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Columbia University Digital Knowledge Ventures The Architecture and Development of New York City with Andrew S. Dolkart
image Living Together Explosion of Apartment Houses
The Dorilton
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Explosion of Apartment Houses
The Dorilton
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One of the most noticeable of this wave of apartment houses is a building called the Dorilton on Broadway at Seventy-first Street, which was built in about 1900 and was designed by Janes and Leo. The Dorilton takes French ideas and uses them in a more ornate matter than any French architect would have done. There are probably more cartouches on this building than on any building in Paris.

This was a building with its enormous mansard roof that was noticed at the time. It's hard not to notice this building, as Montgomery Schuyler, the architecture critic for the Architectural Record noted. He said that "It was a most questionable and question-provoking edifice in the guise of an apartment house. It not merely solicits but demands attention. It yells 'Come and look at me' so loud that the preoccupied or even the color blind can not choose but hear."

And I think that was of course part of the point. This is a building that was meant to be noticed. This was a competitive market in apartment buildings, you wanted to be able to rent your apartments, so you made the building noticeable. So as Montgomery Schuyler notes, "Even if you were dozing off on a streetcar you'd be jerked awake when you passed a building like this."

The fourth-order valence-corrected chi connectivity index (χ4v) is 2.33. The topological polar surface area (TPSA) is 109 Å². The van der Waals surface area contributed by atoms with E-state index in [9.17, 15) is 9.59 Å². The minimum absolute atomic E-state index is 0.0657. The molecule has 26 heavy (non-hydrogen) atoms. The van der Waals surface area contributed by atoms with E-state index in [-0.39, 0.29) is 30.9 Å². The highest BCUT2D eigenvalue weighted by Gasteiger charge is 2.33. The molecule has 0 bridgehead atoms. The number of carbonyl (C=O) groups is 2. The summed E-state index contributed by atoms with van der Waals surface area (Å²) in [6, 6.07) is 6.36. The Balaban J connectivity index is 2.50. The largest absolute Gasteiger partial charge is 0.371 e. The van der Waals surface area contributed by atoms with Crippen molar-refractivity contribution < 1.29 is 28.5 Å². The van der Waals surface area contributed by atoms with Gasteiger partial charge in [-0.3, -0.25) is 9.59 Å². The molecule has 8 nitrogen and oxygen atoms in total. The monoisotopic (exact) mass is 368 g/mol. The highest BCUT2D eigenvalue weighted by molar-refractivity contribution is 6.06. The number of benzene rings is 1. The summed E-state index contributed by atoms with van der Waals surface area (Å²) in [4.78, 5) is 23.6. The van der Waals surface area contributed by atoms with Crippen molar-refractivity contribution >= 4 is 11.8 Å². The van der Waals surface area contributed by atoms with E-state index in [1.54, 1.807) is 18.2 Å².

You enter this building through sort of French rococo gates into a nice spacious courtyard, into a lobby with marble on the walls. And there are two elevator banks, and each elevator takes you up to two apartments. So there are four apartments on each floor, two at each elevator.

And by the time the Dorilton had been built, the idea of the apartment plan had finally been perfected so that the Dorilton separates the public rooms (the parlor, the library, and the dining room) from the private rooms (the bedrooms), and from the service spaces. And the kitchen is close to the dining room, and it doesn't have long halls that run through the entire apartment so that the public rooms flow very nicely one into another. And this type of building—this was not the first—marks the perfection of the apartment-house plan for the upper-middle class because still this wave of apartment houses was still for the upper middle class. The very wealthy still were avoiding apartment houses. They could afford to continue building single-family homes.

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